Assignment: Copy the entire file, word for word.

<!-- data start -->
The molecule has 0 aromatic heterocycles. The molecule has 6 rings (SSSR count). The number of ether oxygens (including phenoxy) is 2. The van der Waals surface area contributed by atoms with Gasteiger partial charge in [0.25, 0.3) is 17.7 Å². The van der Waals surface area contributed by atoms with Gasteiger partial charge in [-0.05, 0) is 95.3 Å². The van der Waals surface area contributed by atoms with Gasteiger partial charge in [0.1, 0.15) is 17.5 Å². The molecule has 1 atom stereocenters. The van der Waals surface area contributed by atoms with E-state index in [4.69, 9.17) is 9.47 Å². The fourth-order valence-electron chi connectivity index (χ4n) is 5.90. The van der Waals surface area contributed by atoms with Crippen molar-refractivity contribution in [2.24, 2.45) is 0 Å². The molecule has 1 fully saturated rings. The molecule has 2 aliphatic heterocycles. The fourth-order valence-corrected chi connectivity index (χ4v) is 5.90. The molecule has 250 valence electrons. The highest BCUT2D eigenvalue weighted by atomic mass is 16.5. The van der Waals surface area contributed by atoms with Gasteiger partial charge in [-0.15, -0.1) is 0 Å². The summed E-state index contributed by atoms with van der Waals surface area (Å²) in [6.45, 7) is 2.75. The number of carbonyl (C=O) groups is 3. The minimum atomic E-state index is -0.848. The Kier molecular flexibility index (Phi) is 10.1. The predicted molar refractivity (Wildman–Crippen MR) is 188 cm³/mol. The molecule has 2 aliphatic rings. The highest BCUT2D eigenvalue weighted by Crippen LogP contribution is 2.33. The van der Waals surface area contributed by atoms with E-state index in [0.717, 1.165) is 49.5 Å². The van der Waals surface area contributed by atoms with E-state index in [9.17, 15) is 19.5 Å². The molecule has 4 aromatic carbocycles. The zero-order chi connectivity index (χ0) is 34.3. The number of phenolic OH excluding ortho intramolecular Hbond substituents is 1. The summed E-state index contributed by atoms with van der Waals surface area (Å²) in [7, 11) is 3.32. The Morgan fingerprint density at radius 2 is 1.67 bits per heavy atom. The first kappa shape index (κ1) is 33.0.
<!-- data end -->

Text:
The molecule has 0 aromatic heterocycles. The molecule has 6 rings (SSSR count). The number of ether oxygens (including phenoxy) is 2. The van der Waals surface area contributed by atoms with Gasteiger partial charge in [0.25, 0.3) is 17.7 Å². The van der Waals surface area contributed by atoms with Gasteiger partial charge in [-0.05, 0) is 95.3 Å². The van der Waals surface area contributed by atoms with Gasteiger partial charge in [0.1, 0.15) is 17.5 Å². The molecule has 1 atom stereocenters. The van der Waals surface area contributed by atoms with E-state index in [4.69, 9.17) is 9.47 Å². The fourth-order valence-electron chi connectivity index (χ4n) is 5.90. The van der Waals surface area contributed by atoms with Crippen molar-refractivity contribution in [2.24, 2.45) is 0 Å². The molecule has 1 fully saturated rings. The molecule has 2 aliphatic heterocycles. The fourth-order valence-corrected chi connectivity index (χ4v) is 5.90. The molecule has 250 valence electrons. The highest BCUT2D eigenvalue weighted by atomic mass is 16.5. The van der Waals surface area contributed by atoms with Gasteiger partial charge in [-0.15, -0.1) is 0 Å². The summed E-state index contributed by atoms with van der Waals surface area (Å²) in [6.45, 7) is 2.75. The number of carbonyl (C=O) groups is 3. The minimum atomic E-state index is -0.848. The Kier molecular flexibility index (Phi) is 10.1. The predicted molar refractivity (Wildman–Crippen MR) is 188 cm³/mol. The molecule has 2 aliphatic rings. The highest BCUT2D eigenvalue weighted by Crippen LogP contribution is 2.33. The van der Waals surface area contributed by atoms with E-state index in [0.717, 1.165) is 49.5 Å². The van der Waals surface area contributed by atoms with E-state index in [9.17, 15) is 19.5 Å². The molecule has 4 aromatic carbocycles. The zero-order chi connectivity index (χ0) is 34.3. The number of phenolic OH excluding ortho intramolecular Hbond substituents is 1. The summed E-state index contributed by atoms with van der Waals surface area (Å²) in [7, 11) is 3.32. The Morgan fingerprint density at radius 2 is 1.67 bits per heavy atom. The first kappa shape index (κ1) is 33.0.